“We are the Stewards of American Values”
“In the face of a President who has turned his back on fundamental American values,” Congressman Jim Himes told a crowd of about 75 at the annual Democratic Town Committee Barbecue, “we have to be the stewards of those values. We are obligated to make sure that everyone in this country knows they have a shot—against a sentiment in Washington that says, ‘you are on your own,’ and if you’re not the same color as me, you’re really on your own.”
Himes and State Senate Majority Leader Bob Duff were among a half dozen speakers, mostly candidates for state and local office, who rallied Dems to translate their concern about events in Washington into getting out the vote this fall in local and state elections.
“The Republicans learned a long time ago that you start at the state and local level,” said Duff. “Some of the folks who ran for the Board of Education 20 years ago are now in Congress. We’ve got to get a lot of red areas back to blue again.”
With the Senate in Hartford at 18 Republicans and 18 Democrats, and the Democratic advantage in the House shrinking, Duff urged volunteers to keep their efforts local. “When they ask you to make calls for North Dakota, say no, we have to make calls here, because we have to keep Connecticut Blue. There is really no room for error.”
Duff reminded Democrats not to buy into negativity about the state. “I won’t succumb to the ‘rooting-for-failure’ clan,” he said. “No doubt, we have challenges, challenges that are the remnants of decades of missteps, including many by a governor who is now in jail for the second time,” (referring to former Republican Governor John G. Rowland). “But we’re rebuilding and we’re going to do okay.” He cited current hiring by companies like Electric Boat, Sikorsky and Pratt and Whitney as evidence. “They can’t fill the jobs fast enough.”
Himes also struck an optimistic chord. He said heroic, broad-based efforts to aid the victims of Hurricane Harvey in Texas—a state known for resisting federal influence—softened the partisan rancor in Congress. “Seeing people coming together like that to help,” no matter what their background or party, “changed the weather a bit in Washington.” He expressed renewed optimism for a bi-partisan agreement on a Affordable Care Act revision. “We’re in a different place now. The President’s not, but behind the scenes folks on the other side are quietly waving the white flag and saying, ‘Let’s fix what’s broken.’”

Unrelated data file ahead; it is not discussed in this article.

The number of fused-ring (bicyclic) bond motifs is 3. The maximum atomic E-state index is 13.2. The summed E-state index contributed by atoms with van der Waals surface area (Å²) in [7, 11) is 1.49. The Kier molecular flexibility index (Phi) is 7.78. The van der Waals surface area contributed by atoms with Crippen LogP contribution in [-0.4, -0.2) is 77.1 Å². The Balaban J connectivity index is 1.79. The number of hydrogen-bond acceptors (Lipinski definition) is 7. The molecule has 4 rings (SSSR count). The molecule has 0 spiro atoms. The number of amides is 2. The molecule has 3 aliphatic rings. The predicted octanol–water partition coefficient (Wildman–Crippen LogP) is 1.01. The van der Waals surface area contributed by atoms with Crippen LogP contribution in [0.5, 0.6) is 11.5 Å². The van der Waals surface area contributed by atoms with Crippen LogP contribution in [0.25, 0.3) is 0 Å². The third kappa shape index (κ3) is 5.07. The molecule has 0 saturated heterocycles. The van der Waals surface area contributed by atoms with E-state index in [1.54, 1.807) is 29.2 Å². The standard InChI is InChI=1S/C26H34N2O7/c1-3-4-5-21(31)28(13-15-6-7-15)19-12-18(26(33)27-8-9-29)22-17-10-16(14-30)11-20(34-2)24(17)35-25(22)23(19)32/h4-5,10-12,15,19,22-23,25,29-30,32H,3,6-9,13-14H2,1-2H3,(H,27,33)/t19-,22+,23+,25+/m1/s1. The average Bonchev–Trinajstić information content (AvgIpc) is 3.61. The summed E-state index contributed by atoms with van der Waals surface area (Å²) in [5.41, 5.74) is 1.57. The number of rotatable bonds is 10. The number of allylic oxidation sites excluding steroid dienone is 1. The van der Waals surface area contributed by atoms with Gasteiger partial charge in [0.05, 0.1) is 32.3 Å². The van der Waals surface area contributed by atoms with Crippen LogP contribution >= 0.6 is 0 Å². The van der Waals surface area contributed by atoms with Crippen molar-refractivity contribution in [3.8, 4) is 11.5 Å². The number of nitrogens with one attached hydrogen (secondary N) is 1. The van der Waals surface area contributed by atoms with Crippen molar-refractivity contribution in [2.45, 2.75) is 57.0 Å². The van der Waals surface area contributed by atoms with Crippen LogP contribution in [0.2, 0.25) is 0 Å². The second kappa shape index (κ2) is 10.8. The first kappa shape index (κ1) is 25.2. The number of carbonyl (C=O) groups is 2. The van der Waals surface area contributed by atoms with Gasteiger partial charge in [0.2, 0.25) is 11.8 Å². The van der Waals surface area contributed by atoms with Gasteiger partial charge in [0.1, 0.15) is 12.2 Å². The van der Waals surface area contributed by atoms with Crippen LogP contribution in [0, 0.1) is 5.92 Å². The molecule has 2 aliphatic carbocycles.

This bipartisan cooperation remains key, said Himes, acknowledging President Trump’s agreement with Democrats this month to raise the debt ceiling temporarily and pass an aid package for Hurricane Harvey. “To his credit, he looked at what might be four weeks of chaos and foolishness, and said, ‘Let’s get this done.’”
Other candidates attending: Former West Hartford Mayor and State Senator Jonathan Harris and former federal prosecutor Chris Mattei, both exploring runs for Governor; and Drew Marzullo and John Blankley, exploring runs for Lieutenant Governor and Treasurer, respectively. Local candidates included Deborah Low and Gretchen Jeanes (Board of Education), Richard Creeth (Board of Finance), and Eric Fanwick (Planning and Zoning Commission) and Tom Gunther (Zoning Board of Appeals).
Karen Birck of the League of Women Voters urged the gathering to attend “town hall style” debates for local candidates at the Bruebeck Room of the Wilton Library on October 18 and 19. Candidates for the Planning and Zoning Commission will be featured on Wednesday, October 18 from 7 – 9 pm; Board of Selectmen candidates on Thursday, October 19 from 7 – 8 pm; Board of Education candidates October 19 from 8:15 – 9:15 pm.
“We have a lot to do this fall, and success won’t come easy,” said DTC Chair Deborah McFadden, herself running for Selectman. “But today was a fabulous kick-off. The message of staying true to our core values of compassion and fairness, and the promotion of bi-partisan effort, set exactly the right tone.”
She urged those who want to get involved to visit wiltondems.org.